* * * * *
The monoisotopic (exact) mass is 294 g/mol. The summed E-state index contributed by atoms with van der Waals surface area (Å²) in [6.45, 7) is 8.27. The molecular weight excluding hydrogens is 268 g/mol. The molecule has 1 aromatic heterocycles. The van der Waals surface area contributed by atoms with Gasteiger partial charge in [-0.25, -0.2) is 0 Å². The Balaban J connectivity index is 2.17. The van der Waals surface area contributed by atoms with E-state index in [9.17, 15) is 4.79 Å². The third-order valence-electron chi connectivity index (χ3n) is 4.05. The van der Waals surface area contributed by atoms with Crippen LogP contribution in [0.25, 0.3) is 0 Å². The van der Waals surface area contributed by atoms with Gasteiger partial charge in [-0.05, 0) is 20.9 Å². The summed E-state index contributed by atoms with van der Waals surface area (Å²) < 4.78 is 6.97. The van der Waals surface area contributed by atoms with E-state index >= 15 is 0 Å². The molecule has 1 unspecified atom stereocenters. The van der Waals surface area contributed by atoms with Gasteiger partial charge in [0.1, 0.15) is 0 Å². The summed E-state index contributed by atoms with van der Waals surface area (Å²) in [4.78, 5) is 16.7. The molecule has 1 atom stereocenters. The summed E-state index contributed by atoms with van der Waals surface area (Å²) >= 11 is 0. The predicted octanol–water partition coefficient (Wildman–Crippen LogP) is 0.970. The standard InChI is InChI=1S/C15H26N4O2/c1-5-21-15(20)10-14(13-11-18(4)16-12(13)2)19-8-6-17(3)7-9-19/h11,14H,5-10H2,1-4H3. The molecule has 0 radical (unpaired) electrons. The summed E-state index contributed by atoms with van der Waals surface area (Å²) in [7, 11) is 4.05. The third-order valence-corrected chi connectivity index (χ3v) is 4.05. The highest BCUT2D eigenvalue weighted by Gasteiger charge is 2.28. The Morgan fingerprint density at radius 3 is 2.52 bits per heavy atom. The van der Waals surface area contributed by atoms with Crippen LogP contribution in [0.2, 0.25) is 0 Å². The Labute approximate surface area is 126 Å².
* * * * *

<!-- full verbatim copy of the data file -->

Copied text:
The monoisotopic (exact) mass is 294 g/mol. The summed E-state index contributed by atoms with van der Waals surface area (Å²) in [6.45, 7) is 8.27. The molecular weight excluding hydrogens is 268 g/mol. The molecule has 1 aromatic heterocycles. The van der Waals surface area contributed by atoms with Gasteiger partial charge in [-0.25, -0.2) is 0 Å². The Balaban J connectivity index is 2.17. The van der Waals surface area contributed by atoms with E-state index in [9.17, 15) is 4.79 Å². The third-order valence-electron chi connectivity index (χ3n) is 4.05. The van der Waals surface area contributed by atoms with Crippen LogP contribution in [0.25, 0.3) is 0 Å². The van der Waals surface area contributed by atoms with Gasteiger partial charge in [-0.05, 0) is 20.9 Å². The summed E-state index contributed by atoms with van der Waals surface area (Å²) < 4.78 is 6.97. The van der Waals surface area contributed by atoms with E-state index >= 15 is 0 Å². The molecule has 1 unspecified atom stereocenters. The van der Waals surface area contributed by atoms with Gasteiger partial charge in [0.1, 0.15) is 0 Å². The summed E-state index contributed by atoms with van der Waals surface area (Å²) in [4.78, 5) is 16.7. The molecule has 1 atom stereocenters. The summed E-state index contributed by atoms with van der Waals surface area (Å²) >= 11 is 0. The predicted octanol–water partition coefficient (Wildman–Crippen LogP) is 0.970. The standard InChI is InChI=1S/C15H26N4O2/c1-5-21-15(20)10-14(13-11-18(4)16-12(13)2)19-8-6-17(3)7-9-19/h11,14H,5-10H2,1-4H3. The molecule has 0 radical (unpaired) electrons. The summed E-state index contributed by atoms with van der Waals surface area (Å²) in [7, 11) is 4.05. The third-order valence-corrected chi connectivity index (χ3v) is 4.05. The highest BCUT2D eigenvalue weighted by Gasteiger charge is 2.28. The Morgan fingerprint density at radius 3 is 2.52 bits per heavy atom. The van der Waals surface area contributed by atoms with Crippen LogP contribution in [0.2, 0.25) is 0 Å². The Labute approximate surface area is 126 Å².